Originally published in MOO Magazine (February 1995)
Art Alexakis is a storyteller. “I like stories,” says the blond-tressed leader of the Portland, Oregon, based Everclear. “I just try to make songs real. I don’t like contrived lyrics; I don’t like lyrics that sound cliché. I try to create my own cliches. I use a lot of creative license; I try to create worlds within worlds it makes it more interesting.”
Life, it seems, is Alexakis’ biggest influence when writing songs. A song like “Loser Makes Good,” from Everclear’s aptly titled debut, World of Noise, is the songwriter’s bitter look through the eyes of a homeless man. “I hate. waking up, it means that I have to die again. tonight,” sings Alexakis. “Thirty-five years old, and I’m still sleeping outside.” The singer goes on to chastise the college kids who think they are better than the homeless man.
“I find that my songs touch some people, and that really means a lot to me,” Alexakis says, “I don’t care if we sell a million records. If we can sell enough records to keep doing this for a few years and we can keep making music. we believe in, that’s all I care about. I know it sounds cliche, but it’s true.”
Ironically, World of Noise was released nearly two years ago by Tim Kerr Records. The indie label didn’t distribute the album very well, so Alexakis took matters into his own hands and hired an indie college promoter to give the album the push he felt it deserved. “I strong armed the label into giving me 300 records to send out, which is half of what you usually need to chart on college radio. We got up to 35 on the college charts; it was pretty amazing. That was when all the labels who had been flying us around and buying us dinners, teasing us basically, started making offers,” Alexakis says.
Enter Gary Gersh and Capitol Records. Gersh, who used to work for Geffen Records, was responsible for signing bands like Nirvana. Sonic Youth and Peter Gabriel. Yes, the man does recognize talent when he sees/hears it. Alexakis was impressed with the way Gersh made records and Everclear signed with Capitol, Gersh’s new home. “I liked him, it was no bullshit. He gave me total creative control, good money, really good money; more than we were offered at other places.”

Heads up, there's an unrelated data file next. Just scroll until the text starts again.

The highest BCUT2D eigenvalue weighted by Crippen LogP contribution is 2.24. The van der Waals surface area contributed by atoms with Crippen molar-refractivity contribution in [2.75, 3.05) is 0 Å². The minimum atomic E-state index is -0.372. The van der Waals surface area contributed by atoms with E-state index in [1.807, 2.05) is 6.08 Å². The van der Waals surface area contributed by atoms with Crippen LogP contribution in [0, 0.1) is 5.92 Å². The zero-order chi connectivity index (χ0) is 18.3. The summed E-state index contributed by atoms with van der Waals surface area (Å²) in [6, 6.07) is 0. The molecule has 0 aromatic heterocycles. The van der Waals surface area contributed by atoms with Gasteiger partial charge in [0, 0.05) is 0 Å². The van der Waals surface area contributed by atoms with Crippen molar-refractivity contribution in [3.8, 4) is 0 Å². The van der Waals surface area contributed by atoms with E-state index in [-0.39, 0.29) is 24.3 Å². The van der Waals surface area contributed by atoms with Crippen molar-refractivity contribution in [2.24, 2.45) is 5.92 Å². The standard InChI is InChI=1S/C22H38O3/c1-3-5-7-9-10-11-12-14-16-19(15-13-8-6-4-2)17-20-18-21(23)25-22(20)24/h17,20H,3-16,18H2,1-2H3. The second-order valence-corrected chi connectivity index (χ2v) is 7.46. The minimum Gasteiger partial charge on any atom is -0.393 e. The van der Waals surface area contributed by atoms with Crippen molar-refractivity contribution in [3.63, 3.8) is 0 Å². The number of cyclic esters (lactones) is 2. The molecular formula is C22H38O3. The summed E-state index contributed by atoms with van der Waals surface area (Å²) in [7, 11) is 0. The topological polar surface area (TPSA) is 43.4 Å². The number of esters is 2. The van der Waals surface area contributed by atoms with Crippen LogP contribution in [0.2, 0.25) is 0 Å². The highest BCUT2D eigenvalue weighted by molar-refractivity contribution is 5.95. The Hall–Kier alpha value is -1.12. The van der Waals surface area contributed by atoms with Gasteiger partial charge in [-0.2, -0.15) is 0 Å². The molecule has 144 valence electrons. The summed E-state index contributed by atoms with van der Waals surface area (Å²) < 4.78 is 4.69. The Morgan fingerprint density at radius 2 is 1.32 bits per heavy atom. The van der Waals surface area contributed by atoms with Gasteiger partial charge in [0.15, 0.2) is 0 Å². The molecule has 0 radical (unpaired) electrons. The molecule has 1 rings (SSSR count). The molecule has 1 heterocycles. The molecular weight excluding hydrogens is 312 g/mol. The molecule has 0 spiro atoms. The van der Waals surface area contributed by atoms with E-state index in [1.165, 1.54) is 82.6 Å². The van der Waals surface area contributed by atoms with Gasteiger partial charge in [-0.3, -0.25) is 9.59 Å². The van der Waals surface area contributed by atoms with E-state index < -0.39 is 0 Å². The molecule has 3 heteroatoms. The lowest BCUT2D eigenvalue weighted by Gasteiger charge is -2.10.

It was around this time that Alexakis and bassist Craig Montoya replaced drummer Scott Cuthbert with Greg Eklund. “We were having personality problems. Scott was having chemical problems; just plain problems. We just didn’t feel like he was committed, and I didn’t want to go to this level with this guy.” Alexakis says. “We met Greg and he is an amazing person and an amazing drummer. He learned the songs on tour.”
The label recently re-released World of Noise and is currently pushing the single, “Fire Maple Song,” on radio stations and MTV. While Alexakis doesn’t want to get his hopes up (“This album is already doing what we wanted it to do,” he says), the single is very strong and the low-budget video is actually better than most the glossy, high cost videos that MTV shows on a regular basis. Alexakis is modest when discussing “Fire Maple Song.” a story of a person remembering their youth by sights, sounds and smells and trying to recapture those special times. “I think it’s a good song,” he says. “There’s a lot of good songs that don’t make it, that touch a nerve. You never know, I’m not worried about it. This tour and this album and this EP (Everclear’s first “official” Capitol release, the Fire Maple Song EP), the fact that it’s charting so high on college radio-a lot more people are finding out about us we’re setting up for the next record, which is really cool.”
At this point in time, Alexakis doesn’t think the single will reach Buzz Bin proportions (“But, who’d have thought Weezer would be such a huge thing?” he asks). “We have a new album just about done. I fly to New York to do some touch up mixing and touch up vocals on it. When I fly home to Portland on the 23rd of December, the album is going to be done. The album is called Sparkle and Fade and it will be out in May.”